Aerospace & Defense Update
Earlier this week, the U.S. State Department announced that it will begin to allow the sale of armed unmanned aircraft systems (“UAS”) to foreign militaries. The new policy comes as the Obama administration has embraced a strategy of training and equipping its international allies. Although the new rules remain classified, it was announced that foreign governments’ requests for UAS will be considered on a case-by-case basis, with strict conditions that include safeguards against improper use through end-use monitoring. Today, the U.S. has only exported armed UAS to the United Kingdom, but has provided unarmed systems to ally nations such as France and Italy. Ultimately, the move is expected to benefit U.S. defense firms as they continue to focus on capturing more of the global UAS market, estimated to be worth over $6 billion a year.
Meanwhile, the Department of Transportation’s Federal Aviation Administration (“FAA”) set forth an initial framework of proposed regulations pertaining to small UAS. The FAA proposal lays out safety rules for the non-recreational use of UAS weighing less than 55 pounds. Notably, the proposed regulation addresses time-of-day, visual-line-of-sight, height, and speed restrictions, as well as operator certification, aircraft registration and marking, and operational limits. Specifically, the rules mandate that an operator must always maintain constant visual (unaided) contact with the aircraft, the aircraft may not exceed 500 feet in altitude or speeds of 100 mph, the aircraft may not fly over people, and the aircraft must stay out of airport flight paths and restricted airspace areas. Moreover, the proposal requires an operator to be at least 17 years old, pass an aeronautical knowledge test, and obtain an FAA UAS operator certificate. Historically, the FAA had struggled to develop a cohesive set of rules to govern UAS use. However, the aforementioned proposal, which is considered relatively flexible amongst most industry advocates, represents a meaningful step towards promoting the safe integration and proliferation of UAS in the face of an industry characterized by policy that is attempting to play catch-up with technology.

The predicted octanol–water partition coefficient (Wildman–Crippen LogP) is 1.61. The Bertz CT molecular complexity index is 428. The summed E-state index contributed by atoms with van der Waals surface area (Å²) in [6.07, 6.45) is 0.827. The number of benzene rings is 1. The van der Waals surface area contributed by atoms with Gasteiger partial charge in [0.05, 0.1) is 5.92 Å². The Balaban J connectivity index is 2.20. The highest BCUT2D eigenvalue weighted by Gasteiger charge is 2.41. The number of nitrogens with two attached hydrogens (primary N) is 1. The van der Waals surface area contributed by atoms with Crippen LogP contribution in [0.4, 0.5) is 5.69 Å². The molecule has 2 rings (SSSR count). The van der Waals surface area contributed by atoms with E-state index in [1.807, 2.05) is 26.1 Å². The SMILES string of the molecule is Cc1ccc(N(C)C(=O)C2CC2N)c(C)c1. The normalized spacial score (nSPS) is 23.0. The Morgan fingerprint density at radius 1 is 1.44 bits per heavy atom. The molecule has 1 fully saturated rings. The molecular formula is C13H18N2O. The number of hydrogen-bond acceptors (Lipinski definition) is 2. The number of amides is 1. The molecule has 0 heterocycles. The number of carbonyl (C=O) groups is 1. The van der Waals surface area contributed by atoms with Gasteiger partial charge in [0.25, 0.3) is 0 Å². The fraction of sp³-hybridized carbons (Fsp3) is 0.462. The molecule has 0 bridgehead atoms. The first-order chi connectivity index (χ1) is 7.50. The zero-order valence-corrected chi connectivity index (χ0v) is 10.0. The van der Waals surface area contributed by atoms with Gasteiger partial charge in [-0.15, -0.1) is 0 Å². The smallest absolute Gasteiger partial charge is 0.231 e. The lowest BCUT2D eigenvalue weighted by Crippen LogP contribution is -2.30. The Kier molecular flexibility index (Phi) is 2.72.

Government Technology Solutions Update
The General Services Administration (“GSA”) and National Oceanic and Atmospheric Administration (“NOAA”) are preparing to release Request for Proposals (“RFP”) for large Federal IT contracts. The GSA will be releasing both small business and full and open versions of Alliant 2, the second generation of a government-wide IT services contract. The contract currently includes more than 100 vendors and facilitated more than $3.7 billion in IT spending in GFY2014. Alliant 2 will look to standardize labor categories to institutionalize base line prices and will incorporate a more objective evaluation strategy than its predecessor. Simultaneously, the NOAA is drafting an RFP for its $3.0 billion, five year Pro-TECH contract for professional and technical services in the realms of ocean, fisheries, weather, satellite technology, and enterprise / back office functions. The domain driven contract seeks to create a more specialized and industrial base of contractors for the NOAA. The Pro-TECH RFP is expected to be released in summer 2015.
The Office of Management and Budget (“OMB”) is encouraging agencies to only use the Invoice Processing Platform (“IPP”), for electronic transactions. Developed by the Treasury Department, the IPP provides electronic purchase order, payment notification, electronic invoice, intra-governmental transaction, and automated workflow services. This OMB initiative increases efficiency and provides better data to reduce improper payments. It is part of a larger plan in GFY2015 to direct agencies towards the use of shared services. A circulated draft memo within the OMB currently does not require the use of the IPP, but requires justification when agencies chose a different platform.
Boeing Co (Up 5.7%) – Shares were up this week after CEO Jim McNerney announced that the Company intends to keep returning roughly 80% of free cash flow to investors and will not cut production rates of wide-body 777 jetliners as it shifts to a new model later this decade.
Astronics Corp. (Up 16.8%) – Shares were up this week after the Company announced fourth quarter earnings per share of $0.81, compared to $0.29 in the prior year period and analysts’ estimates of $0.64.
Michael Baker International acquired Pacific Municipal Consultants (“PMC”), a provider of planning, environmental, and municipal services. Terms of the deal were not disclosed.